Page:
It makes for a splashy headline every year after watchdog groups get a chance to comb through corporate financial statements: “[INSERT NAMES OF BIG CORPORATIONS] Paid No Taxes in [INSERT LAST YEAR].” For example, the Institute on Taxation and Economic Policy found in 2021 that “at least 55 of the largest corporations in America paid no federal corporate income taxes in their most recent fiscal year despite enjoying substantial pretax profits in the United States.” The report dropped names of major brands that enjoyed an effective three-year tax of zero or less from 2018 to 2020, including FedEx and Nike.
The landmark climate and tax legislation poised to become federal law seeks to curb such tax avoidance by imposing a minimum tax rate of 15% on corporate profits. To do so, lawmakers are enlisting the Financial Accounting Standards Board.
For years, large corporations have used credits, loopholes and other strategies to cut their federal income tax bills dramatically. In doing so, they frequently end up with effective tax rates close to zero – or even qualify for money back from the government. The Inflation Reduction Act calls for companies with more than $1 billion in annual profits to pay a minimum rate on their so-called book income reported to shareholders, as opposed to the taxable income figure given to the Internal Revenue Service when they file their tax returns.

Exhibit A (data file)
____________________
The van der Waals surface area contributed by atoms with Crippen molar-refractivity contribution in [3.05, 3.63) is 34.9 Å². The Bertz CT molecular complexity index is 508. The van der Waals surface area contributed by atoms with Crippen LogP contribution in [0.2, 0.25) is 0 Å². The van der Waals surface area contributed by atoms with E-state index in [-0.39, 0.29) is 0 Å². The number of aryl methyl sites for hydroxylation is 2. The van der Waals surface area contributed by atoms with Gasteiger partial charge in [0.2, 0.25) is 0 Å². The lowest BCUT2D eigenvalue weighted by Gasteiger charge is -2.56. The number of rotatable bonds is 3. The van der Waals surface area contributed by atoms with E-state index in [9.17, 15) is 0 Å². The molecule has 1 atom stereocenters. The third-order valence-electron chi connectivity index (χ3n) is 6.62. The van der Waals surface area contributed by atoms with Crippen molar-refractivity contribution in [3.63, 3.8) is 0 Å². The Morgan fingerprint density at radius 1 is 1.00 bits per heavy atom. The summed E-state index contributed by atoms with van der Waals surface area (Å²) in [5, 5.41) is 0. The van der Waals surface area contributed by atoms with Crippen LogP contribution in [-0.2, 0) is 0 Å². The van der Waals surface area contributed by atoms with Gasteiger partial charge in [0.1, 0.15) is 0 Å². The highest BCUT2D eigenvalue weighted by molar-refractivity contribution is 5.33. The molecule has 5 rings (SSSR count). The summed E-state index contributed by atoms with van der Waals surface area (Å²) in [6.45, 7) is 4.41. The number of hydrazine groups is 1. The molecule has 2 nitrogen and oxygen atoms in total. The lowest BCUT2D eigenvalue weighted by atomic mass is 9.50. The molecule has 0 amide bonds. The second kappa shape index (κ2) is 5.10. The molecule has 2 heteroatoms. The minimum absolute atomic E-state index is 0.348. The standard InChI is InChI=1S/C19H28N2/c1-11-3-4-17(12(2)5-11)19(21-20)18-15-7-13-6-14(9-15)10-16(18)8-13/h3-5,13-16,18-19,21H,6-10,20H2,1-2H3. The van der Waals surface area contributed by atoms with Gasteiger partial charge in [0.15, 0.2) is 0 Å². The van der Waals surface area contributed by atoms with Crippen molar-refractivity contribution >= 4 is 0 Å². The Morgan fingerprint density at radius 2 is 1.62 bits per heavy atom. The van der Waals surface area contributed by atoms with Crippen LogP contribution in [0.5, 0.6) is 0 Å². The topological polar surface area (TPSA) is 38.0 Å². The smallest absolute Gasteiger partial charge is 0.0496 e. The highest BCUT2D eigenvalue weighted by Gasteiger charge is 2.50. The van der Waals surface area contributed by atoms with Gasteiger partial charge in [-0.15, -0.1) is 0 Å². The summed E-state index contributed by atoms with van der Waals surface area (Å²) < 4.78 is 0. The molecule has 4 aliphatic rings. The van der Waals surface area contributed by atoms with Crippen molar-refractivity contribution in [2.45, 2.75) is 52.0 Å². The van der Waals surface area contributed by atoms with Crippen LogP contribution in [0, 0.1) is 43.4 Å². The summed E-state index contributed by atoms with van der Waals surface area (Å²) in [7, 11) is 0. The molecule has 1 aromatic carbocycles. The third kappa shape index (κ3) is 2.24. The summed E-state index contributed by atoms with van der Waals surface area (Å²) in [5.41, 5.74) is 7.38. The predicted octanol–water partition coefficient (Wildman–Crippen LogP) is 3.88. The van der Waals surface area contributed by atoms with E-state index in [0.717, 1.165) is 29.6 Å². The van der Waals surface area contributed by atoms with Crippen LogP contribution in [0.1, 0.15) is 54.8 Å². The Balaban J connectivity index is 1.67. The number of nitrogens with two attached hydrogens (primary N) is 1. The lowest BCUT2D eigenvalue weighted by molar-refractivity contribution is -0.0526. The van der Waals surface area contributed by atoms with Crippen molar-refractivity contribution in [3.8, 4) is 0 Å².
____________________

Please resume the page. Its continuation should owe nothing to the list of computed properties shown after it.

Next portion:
So what does FASB have to do with this? The Securities and Exchange Commission decades ago bequeathed to the board the power to oversee the accounting rules and standards governing corporate financial reporting. If the the board alters the formula for tabulating corporate profits, it can simultaneously raise their tax liabilities under the new law.
But just because FASB could lend a hand in raising corporate taxes, that doesn’t mean it will. As The New York Times noted in a recent profile of the board, there are signs that at least two of its members would oppose that project. One of them, former SEC commissioner Kathleen Casey, worked for Republican Sen. Richard Shelby of Alabama, a former chair of the Senate Banking Committee with a long track record of opposing corporate tax increases.
Meanwhile, FASB Chair Richard Jones has expressed his own misgivings about the plan to mix financial accounting standards with tax policy. In Jones’ view, carving out a place for FASB in that realm threatens the board’s independence in setting guidelines on how companies portray their performance and financial standing.
Given the longstanding complaints about corporate tax avoidance coming from many on Capitol Hill, principled objections to making financial accounting subject to public policy might fall on deaf ears in this case. Welcome to life as a political football, FASB.